Rational for Refresher Training (that's different from the core Training)

I have a client that wants his employees to take the same 50 min e-learning module each year as refresher training. Assuming budget is not an issue, I'd like to propose that we create a refresher training that covers all the key concepts in half the time and is updated every few years (e.g., new scenarios, changes in legislation). Is there anything else you can add for why we wouldn't make employees do the same base training year after year?

5 Replies
Trina Rimmer

Oh boy. Sounds like you've got a client management challenge on your hands, Elizabeth! I've run into this idea before and I've recommended a similar alternative—something shorter, more evergreen for those who've already completed the lengthier training.

You could try to position your recommendation as having two benefits:

  1. I assume his employees are busy workers? Why take them off the job for an hour every year to retrain them on something they're already aware of, have already been trained on, and/or that they're not having trouble doing? Not only does that eat into their productivity, it also negatively impacts their morale. When managers insist on subjecting staff to the same training over and over, it comes across as them not being trusted to do the job, or worse, it can make learning feel like a punishment, rather than something enriching.
  2. Maintaining a lengthier, presumably more complex module, is simply costlier.

I'm sure other folks will have some ideas for you, but those were two big considerations that occurred to me. Best wishes on your client management adventures!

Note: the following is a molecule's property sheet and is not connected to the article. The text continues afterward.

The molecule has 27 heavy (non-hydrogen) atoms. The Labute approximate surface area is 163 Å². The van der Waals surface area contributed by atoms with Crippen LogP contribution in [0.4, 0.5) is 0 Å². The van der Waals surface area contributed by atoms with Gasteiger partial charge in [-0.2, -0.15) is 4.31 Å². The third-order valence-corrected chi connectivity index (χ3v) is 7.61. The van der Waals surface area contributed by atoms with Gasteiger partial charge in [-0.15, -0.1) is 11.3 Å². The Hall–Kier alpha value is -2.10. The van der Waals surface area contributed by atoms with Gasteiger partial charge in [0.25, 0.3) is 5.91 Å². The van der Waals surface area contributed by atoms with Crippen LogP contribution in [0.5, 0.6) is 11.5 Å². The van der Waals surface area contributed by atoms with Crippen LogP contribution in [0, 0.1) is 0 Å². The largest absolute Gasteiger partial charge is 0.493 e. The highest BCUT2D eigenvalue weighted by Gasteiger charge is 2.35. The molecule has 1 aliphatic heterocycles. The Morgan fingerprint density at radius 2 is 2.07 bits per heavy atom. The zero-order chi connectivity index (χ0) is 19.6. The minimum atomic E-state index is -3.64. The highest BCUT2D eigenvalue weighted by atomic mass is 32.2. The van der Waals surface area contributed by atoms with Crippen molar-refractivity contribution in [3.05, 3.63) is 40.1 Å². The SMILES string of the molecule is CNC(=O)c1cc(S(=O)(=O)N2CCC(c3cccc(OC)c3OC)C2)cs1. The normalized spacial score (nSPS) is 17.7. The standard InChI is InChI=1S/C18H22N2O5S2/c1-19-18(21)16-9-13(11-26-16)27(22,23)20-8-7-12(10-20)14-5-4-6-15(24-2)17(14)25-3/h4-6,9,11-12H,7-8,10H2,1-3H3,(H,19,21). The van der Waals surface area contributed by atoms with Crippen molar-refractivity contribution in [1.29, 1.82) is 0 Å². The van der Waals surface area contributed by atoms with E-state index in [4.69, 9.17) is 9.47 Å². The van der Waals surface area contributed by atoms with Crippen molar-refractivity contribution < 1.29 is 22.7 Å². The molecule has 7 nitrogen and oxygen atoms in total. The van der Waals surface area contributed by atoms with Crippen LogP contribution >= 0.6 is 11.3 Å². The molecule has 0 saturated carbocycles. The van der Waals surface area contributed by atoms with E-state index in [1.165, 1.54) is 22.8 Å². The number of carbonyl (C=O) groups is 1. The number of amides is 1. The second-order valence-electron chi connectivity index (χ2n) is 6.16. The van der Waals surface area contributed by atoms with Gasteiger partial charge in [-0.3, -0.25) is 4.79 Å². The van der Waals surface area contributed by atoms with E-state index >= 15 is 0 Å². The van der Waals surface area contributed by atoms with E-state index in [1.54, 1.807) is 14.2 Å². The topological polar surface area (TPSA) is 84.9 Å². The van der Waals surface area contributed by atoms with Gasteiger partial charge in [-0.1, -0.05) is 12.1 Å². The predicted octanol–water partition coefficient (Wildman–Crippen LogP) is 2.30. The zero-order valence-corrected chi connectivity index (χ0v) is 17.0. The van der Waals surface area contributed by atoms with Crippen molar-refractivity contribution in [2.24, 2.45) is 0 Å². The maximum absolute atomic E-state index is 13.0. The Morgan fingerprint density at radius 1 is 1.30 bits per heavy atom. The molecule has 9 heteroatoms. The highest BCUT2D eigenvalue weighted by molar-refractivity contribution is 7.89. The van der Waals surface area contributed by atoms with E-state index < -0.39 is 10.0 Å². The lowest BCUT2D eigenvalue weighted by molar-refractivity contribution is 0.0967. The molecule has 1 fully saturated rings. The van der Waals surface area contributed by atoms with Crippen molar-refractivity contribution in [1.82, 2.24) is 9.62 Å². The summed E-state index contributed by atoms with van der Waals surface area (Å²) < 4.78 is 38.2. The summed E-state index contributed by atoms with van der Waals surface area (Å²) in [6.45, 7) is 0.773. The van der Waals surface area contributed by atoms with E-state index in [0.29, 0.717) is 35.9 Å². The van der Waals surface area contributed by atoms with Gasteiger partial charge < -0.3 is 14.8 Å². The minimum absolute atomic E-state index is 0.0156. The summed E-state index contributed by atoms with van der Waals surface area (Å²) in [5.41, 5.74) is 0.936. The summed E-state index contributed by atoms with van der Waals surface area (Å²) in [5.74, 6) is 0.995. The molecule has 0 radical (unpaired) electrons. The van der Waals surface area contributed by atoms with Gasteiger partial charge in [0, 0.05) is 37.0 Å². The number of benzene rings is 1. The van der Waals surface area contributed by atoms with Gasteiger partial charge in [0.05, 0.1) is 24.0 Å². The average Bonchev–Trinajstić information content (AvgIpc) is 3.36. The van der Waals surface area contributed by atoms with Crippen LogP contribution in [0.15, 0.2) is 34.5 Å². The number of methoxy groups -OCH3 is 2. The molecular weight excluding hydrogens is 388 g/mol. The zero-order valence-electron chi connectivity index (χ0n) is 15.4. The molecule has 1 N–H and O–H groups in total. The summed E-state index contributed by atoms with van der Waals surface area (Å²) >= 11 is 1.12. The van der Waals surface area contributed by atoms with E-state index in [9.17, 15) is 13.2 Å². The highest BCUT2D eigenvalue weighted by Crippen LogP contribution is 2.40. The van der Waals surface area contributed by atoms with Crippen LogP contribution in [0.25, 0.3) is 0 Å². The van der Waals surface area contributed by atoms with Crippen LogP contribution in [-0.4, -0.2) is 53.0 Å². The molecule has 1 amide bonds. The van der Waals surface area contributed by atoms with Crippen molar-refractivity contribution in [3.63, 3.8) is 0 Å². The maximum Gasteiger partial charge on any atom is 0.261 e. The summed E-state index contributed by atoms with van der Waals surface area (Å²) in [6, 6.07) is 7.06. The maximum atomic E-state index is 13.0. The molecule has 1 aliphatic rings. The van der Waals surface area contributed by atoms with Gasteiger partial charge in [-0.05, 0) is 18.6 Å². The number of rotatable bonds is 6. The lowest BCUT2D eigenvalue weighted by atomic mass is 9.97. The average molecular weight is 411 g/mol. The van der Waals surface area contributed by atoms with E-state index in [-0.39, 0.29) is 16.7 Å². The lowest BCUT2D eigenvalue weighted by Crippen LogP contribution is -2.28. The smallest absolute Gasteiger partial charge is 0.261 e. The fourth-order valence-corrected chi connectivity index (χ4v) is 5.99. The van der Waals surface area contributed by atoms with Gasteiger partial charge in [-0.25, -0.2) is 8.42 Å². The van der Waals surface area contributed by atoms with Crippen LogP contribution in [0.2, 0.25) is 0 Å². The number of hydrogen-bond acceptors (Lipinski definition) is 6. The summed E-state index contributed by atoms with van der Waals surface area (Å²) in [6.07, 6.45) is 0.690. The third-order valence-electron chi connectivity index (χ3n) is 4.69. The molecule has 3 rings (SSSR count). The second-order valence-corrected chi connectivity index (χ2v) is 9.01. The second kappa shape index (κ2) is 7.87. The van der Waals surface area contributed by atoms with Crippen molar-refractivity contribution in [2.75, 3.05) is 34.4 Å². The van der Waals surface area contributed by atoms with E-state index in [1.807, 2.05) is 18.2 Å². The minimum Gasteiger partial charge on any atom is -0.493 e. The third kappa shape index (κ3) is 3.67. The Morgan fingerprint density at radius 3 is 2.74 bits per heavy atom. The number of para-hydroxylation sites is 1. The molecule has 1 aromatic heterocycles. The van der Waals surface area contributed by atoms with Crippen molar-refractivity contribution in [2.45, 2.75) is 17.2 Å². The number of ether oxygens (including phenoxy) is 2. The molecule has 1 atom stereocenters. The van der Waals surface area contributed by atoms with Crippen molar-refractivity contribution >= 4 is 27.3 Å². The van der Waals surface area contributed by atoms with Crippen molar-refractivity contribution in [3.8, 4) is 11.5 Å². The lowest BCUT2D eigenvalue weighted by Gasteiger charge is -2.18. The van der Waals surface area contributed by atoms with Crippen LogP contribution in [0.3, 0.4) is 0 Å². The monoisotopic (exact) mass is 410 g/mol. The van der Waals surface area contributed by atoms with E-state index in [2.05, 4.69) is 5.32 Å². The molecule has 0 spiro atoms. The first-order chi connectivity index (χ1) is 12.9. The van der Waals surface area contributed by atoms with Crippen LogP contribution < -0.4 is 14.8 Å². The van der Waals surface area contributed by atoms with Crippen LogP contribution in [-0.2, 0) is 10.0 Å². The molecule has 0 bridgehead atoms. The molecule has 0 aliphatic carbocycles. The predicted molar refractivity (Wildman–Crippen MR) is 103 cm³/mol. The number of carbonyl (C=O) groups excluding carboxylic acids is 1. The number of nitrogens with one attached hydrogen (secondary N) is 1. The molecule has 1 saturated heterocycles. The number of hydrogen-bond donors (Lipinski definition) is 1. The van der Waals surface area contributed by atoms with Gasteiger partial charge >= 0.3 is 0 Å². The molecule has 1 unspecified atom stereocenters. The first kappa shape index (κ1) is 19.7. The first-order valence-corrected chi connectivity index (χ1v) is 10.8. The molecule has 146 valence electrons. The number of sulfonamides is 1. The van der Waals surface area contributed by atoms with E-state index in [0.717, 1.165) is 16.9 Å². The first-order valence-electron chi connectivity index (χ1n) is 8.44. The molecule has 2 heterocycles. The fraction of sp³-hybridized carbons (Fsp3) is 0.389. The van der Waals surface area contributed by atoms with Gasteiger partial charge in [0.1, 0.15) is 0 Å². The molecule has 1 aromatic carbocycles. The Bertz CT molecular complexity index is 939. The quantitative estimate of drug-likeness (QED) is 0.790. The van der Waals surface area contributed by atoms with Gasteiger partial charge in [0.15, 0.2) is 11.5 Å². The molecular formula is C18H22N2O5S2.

Bob S

You might also point out that seeing the same information presented two different ways/points of view can aid in retention and ensures they truly understand the value of it on several levels. For example, making the one version "customer centric" and viewing the info from that lens, and the other from a "compliance and risk" standpoint.

Another approach... Consider test-out options for the off year at least. This can be presented as an integrated approach of learning/relearning it one year, and then recertifying the next year. In that off year, break the refresher into sections that each have their own pre test - pass that and you are exempt from that section of the refresher.  After all if they can prove they know it, why waster their time!   This can also tie nicely with your new changes in legislation play... As long as you make the tests appropriately challenging, when you update a section with the new regs, they are not going to be able to test-out unless they pursue the course or the info on their own.

Hope this helps!

Sean Speake

Thumbs up for Bob's suggestion. Move the assessment up front - if employees can pass the assessment, they don't need to take the course.

Break down the economics of it for your client. If half the learners pass the assessment, that's a savings of at least 30 minutes, which would translate into X dollars in savings. If that doesn't sell them on the advantages, then I don't know what to tell you. =)